The top 7 skills you need as an innovation leader
The only way innovation can change your company is if you have an innovation leader there to drive it. This week, we explore the skills you need to make that happen.
In May, we’re excited to be holding an innovation breakfast event alongside PwC at their offices in London. As consultants advising the world’s businesses on technology and innovation, PwC knows what it takes to become a great innovation leader. That’s why we invited senior consultants David Maloney and Luca Warren to talk about leading the way in disruptive organisations. Without experienced managers in place to pioneer change management systems, you won’t be able to keep up with the pace of innovation in your market.
Looking forward to May has got us thinking about the key skills that we try to embody here at Idea Drop, and the skills we hope to aspire in those we work with. For us, there are two critical skills that an innovation leader can’t do without, plus five complementary skills that separate the best from the rest. Take a look:
Critical skill: Vision
In order to lead the way, you have to know the way. Vision is the driver that gives managers the confidence to move forward, push boundaries and create something new. Without it, you can’t make decisions without conviction and take responsibility when things don’t go according to plan.
Critical skill: Empathy
To be a leader of any sort, you need to empathise with the needs and motivations of the people you’re working with. If you find it difficult to understand the position of others, it’s going to be almost impossible to encourage them to engage with your vision for the organisation. Businesses are about people coming together to make their lives better; you can’t make that happen for others if you’re not willing to listen to what they want.
Vision is one thing, but if you’re going to get stakeholders on your side, you need to communicate that vision with clarity and purpose. Good communication is all about being concise, specific and working with your interlocutors to help keep everyone on the same page. Whatever channels you use to communicate, you should be a master of all of them.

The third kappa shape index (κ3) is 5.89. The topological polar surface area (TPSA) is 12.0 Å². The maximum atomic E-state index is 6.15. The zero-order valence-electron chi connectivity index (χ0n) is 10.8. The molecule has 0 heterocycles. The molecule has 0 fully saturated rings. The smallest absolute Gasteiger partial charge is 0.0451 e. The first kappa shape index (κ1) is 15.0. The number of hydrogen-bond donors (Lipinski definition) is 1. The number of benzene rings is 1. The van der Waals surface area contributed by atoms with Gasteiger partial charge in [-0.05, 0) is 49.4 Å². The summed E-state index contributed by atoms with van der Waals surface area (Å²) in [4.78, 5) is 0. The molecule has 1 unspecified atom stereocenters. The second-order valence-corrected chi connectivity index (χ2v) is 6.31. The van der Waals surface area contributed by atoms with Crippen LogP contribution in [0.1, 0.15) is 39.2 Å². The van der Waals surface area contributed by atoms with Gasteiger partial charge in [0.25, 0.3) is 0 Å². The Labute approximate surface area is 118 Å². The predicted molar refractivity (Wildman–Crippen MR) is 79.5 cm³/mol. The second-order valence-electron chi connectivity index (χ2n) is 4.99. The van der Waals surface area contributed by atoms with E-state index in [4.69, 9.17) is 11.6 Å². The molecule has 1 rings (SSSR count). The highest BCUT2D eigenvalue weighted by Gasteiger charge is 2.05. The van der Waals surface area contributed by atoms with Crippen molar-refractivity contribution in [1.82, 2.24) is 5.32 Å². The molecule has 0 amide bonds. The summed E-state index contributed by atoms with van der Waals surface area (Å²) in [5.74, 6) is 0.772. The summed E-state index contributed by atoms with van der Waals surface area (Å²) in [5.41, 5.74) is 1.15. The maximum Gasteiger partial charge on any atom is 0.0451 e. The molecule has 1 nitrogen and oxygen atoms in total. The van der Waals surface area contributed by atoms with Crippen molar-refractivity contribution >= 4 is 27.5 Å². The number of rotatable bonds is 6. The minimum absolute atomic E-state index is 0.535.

Completionism is the opposite of perfectionism – a powerful urge to get things done and signed off. Some people are blessed with the drive to never stop until a job is finally put to rest, and it’s an asset you should cultivate as far as you can in your day- to-day life. Remember, if something is worth doing, it’s worth doing it badly.
Many people with strong vision and great empathy still fail to get their ideas off the ground. Why? Because they never learned how to sell them to other people. Good salesmanship requires a little bit of everything on this post, but it’s a skill that you’ll need to be conscious of constantly as you work towards stakeholder buy-in, especially if you’re your organisation’s sole innovation leader.
Innovation isn’t about getting one great idea every now and then. It’s about systematically generating ideas over a long period of time and having them ready when you need them. And that goes for all the other aspects of your innovation pipeline too – the processes need to be in place to get moving when you need them. For that, you need to be a good designer of systems. That’s precisely why we made Idea Drop – to make innovation simple even when your company is facing its biggest challenges.
All the skills in this list are things you can build with time and practice. Try making a list of each of the attributes and grading yourself out of ten. It’ll give you a great idea of where you can improve the quickest.
If you’d like to know more information about the Innovation Breakfast in May, drop us a line in the chat box below. We’re always excited to hear about your next innovation superstars.
April 12, 2019